Mentally ill offenders at a secure forensic psychiatric hospital are housed in units that are littered with obvious hanging points, the Victorian ombudsman says.
Ombudsman George Brouwer said those hanging points have only been addressed since a patient took his own life in the Thomas Embling Hospital in June 2013.
The 116-bed hospital at Fairfield was opened in 2000 and caters mainly for patients from the criminal justice system, either transferred from prisons or found not guilty of offences because of mental impairment but ordered by courts to remain there for treatment.
Mr Brouwer found the hospital complied with relevant standards in 2000 but there was no audit process to ensure continued compliance with updated standards.
An audit of hanging points was conducted in July 2013, a month after the patient’s death, with a second performed in October 2013.
Investigators in August 2013 found unreported hanging points in five of the hospital’s seven residential units.
“Although the risk audit identified many high risk ligature points throughout the hospital, my investigation identified several other ligature points, particularly in patient bedrooms, which had been overlooked,” Mr Brouwer’s report said.
“Given the mentally unwell state of patients accommodated at the hospital, it is unfortunate that the hospital has only recently taken steps to identify and address the many obvious hanging points throughout the hospital.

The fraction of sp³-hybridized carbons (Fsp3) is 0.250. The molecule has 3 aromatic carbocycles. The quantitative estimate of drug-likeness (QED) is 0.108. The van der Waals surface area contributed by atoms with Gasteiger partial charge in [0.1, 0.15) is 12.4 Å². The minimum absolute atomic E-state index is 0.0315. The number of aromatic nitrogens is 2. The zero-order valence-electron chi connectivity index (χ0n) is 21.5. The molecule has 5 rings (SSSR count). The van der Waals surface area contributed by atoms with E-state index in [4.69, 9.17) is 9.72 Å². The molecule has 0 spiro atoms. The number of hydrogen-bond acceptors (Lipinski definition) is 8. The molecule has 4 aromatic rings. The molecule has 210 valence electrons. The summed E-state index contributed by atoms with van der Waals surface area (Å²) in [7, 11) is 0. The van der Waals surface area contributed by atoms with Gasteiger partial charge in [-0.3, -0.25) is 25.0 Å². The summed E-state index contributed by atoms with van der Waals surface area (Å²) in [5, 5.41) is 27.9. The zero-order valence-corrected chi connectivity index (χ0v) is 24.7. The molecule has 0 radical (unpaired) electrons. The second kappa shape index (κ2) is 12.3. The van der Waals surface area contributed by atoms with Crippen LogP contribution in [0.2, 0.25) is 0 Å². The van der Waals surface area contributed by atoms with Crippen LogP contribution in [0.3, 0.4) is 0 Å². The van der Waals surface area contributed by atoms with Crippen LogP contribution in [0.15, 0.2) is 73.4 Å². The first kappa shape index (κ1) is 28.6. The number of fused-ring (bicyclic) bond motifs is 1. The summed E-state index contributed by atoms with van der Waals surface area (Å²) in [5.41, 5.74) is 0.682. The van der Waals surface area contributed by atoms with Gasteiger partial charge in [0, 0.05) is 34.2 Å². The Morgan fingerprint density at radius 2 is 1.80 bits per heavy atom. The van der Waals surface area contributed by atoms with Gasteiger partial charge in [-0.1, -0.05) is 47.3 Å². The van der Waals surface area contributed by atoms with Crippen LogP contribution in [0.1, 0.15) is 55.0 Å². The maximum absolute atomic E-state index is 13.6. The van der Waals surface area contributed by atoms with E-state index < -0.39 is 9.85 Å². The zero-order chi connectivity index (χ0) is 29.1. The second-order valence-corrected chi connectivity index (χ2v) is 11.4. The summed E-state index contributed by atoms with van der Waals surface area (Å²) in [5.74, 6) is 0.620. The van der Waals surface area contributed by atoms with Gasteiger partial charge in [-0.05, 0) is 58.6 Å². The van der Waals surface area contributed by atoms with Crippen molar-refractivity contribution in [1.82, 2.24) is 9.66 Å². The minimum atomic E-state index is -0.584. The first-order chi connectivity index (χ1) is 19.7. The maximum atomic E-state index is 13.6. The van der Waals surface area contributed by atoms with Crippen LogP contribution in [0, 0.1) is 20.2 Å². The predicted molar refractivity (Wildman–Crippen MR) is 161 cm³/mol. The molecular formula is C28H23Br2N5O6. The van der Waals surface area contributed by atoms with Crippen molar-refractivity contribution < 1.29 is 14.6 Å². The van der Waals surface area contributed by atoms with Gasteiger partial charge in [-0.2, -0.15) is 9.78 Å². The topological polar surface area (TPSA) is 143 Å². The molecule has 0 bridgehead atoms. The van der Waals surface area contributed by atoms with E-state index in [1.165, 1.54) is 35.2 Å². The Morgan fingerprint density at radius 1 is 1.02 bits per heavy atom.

“This oversight is highlighted by the recent hanging death of a patient.”
Corrections Minister Ed O’Donoghue said across the prison system very few prisoners were at immediate risk of self-harm.
“All prisoners who are at immediate risk of suicide are placed in cells where there are no hanging points,” he said.
He said no prisoner had taken their life this financial year.
Opposition corrections spokesman Martin Pakula would not answer questions about why the former Labor government, which opened the hospital in 2000 and left office 10 years later, did not remove hanging points.
“That’s your assertion, but the Labor government over all of its period in office worked in the corrections system to eliminate hanging points where it could,” Mr Pakula said.
“The ombudsman’s report is now focused on the situations as it stands today, and that is that you’ve got almost 40 per cent of cells across the system with hanging points that haven’t been dealt with.”
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